By Prinz Nagalingam, Senior Solicitor Advocate
Sir David Eady, sitting in the High Court, has delivered a decision on appeal which offers further hope that common sense can prevail in the post-Jackson era.
The facts of the underlying case arose from a pretty standard RTA claim. Proceedings had been issued in 2012. The subsequent Defence denied liability, and sought to blame the Claimant for the accident. Upon allocation, disclosure lists were ordered by February 2013 with lay witness evidence to follow by April 2013. In November 2013, the Defendant had sought to amend their Defence to formally plead contributory negligence.
At first instance the District Judge had refused permission to amend the defence.
In referencing the decisions in Mitchell and Durrant (cases which previously set a hardline approach post implementation of the Jackson reforms), Sir Eady sought to adopt a different approach and found that the Court was able to exercise a degree of flexibility in this case because a changing of the defence would waste no Court resources and would not inconvenience any other Court users.
Sir Eady said that fairness and justice do not need to be “compromised merely for the sake of discipline or the marking of disapproval”. He acknowledged that the first instance Judge was doing his best to apply post-Jackson principles in line with earlier decisions, but that “in examining the trees he ultimately failed to see the wood”.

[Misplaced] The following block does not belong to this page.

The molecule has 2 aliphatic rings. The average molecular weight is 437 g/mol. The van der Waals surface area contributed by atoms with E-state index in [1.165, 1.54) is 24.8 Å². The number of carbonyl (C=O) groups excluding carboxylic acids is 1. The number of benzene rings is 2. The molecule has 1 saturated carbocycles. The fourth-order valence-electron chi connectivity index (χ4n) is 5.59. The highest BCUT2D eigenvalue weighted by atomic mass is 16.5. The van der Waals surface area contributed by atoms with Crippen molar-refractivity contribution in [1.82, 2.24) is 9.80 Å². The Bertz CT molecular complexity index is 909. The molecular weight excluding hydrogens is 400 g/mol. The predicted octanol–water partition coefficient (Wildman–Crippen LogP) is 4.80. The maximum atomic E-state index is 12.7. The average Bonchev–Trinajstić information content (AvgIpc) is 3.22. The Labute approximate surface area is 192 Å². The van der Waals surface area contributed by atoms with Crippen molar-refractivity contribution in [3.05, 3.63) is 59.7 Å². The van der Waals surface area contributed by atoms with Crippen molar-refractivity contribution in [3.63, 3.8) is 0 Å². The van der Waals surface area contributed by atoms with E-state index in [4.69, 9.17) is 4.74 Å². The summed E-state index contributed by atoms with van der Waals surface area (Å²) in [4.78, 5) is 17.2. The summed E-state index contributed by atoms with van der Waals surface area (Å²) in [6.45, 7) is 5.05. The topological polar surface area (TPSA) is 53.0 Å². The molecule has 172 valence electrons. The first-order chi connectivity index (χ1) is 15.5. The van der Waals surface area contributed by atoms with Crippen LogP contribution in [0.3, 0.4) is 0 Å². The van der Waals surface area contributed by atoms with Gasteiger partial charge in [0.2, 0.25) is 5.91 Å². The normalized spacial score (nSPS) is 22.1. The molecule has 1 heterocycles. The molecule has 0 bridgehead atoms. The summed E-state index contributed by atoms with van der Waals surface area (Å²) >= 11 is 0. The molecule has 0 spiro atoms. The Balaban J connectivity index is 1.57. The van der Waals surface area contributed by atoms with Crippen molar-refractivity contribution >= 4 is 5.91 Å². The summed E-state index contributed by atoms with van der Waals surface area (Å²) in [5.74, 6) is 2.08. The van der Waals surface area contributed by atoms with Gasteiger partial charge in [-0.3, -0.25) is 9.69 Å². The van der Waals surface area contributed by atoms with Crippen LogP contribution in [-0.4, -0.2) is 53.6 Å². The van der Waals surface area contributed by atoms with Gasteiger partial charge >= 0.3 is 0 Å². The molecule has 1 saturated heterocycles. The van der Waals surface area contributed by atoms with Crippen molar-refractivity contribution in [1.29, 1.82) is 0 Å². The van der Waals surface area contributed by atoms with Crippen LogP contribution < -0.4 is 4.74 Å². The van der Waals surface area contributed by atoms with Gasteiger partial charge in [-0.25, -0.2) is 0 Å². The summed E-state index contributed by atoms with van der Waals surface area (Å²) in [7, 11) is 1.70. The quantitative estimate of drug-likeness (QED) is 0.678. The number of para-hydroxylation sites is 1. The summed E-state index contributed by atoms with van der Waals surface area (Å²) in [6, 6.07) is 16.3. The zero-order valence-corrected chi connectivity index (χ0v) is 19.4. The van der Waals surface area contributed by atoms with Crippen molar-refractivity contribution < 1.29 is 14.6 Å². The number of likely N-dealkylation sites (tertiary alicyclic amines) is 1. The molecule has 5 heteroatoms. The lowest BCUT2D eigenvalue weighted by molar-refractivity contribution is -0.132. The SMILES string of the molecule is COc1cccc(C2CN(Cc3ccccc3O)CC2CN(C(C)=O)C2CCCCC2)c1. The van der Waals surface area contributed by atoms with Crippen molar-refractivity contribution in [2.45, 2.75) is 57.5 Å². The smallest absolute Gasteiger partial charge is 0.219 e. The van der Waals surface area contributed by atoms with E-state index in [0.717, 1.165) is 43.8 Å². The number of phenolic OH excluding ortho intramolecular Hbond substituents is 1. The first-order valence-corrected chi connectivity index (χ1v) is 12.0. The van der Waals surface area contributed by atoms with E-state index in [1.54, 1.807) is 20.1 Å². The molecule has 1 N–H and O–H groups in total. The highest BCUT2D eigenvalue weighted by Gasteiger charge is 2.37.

Sir Eady commented “I believe that justice and fairness required that the amendment should have been allowed so that the ‘real dispute’ between the parties could be adjudicated upon”. The district judge’s original decision meant the Defendant would lose the opportunity of reducing the scale of his liability by an appropriate percentage, and ultimately the High Court ruled there was no good reason to deny the Defendant such opportunity.
We see this decision as a further example of encouragement for Judges to pause and take a step back before making draconian decisions which would not serve the interests of justice and fairness. It is abundantly clear that the fear factor imposed by Jackson has had an impressive effect on case management and reducing delays. However, as the dust settles it seems the Courts are increasingly open to looking at the facts of an individual scenario where delay has occurred or amendment required, rather than applying a ‘one size fits all’ to each any every case.
In this particular case (Groarke –v- Fontaine  EWHC 1679 (QB)), the factors to note in particular are the references to “justice and fairness” as well as the effect of any decision on Court resources and other Court users.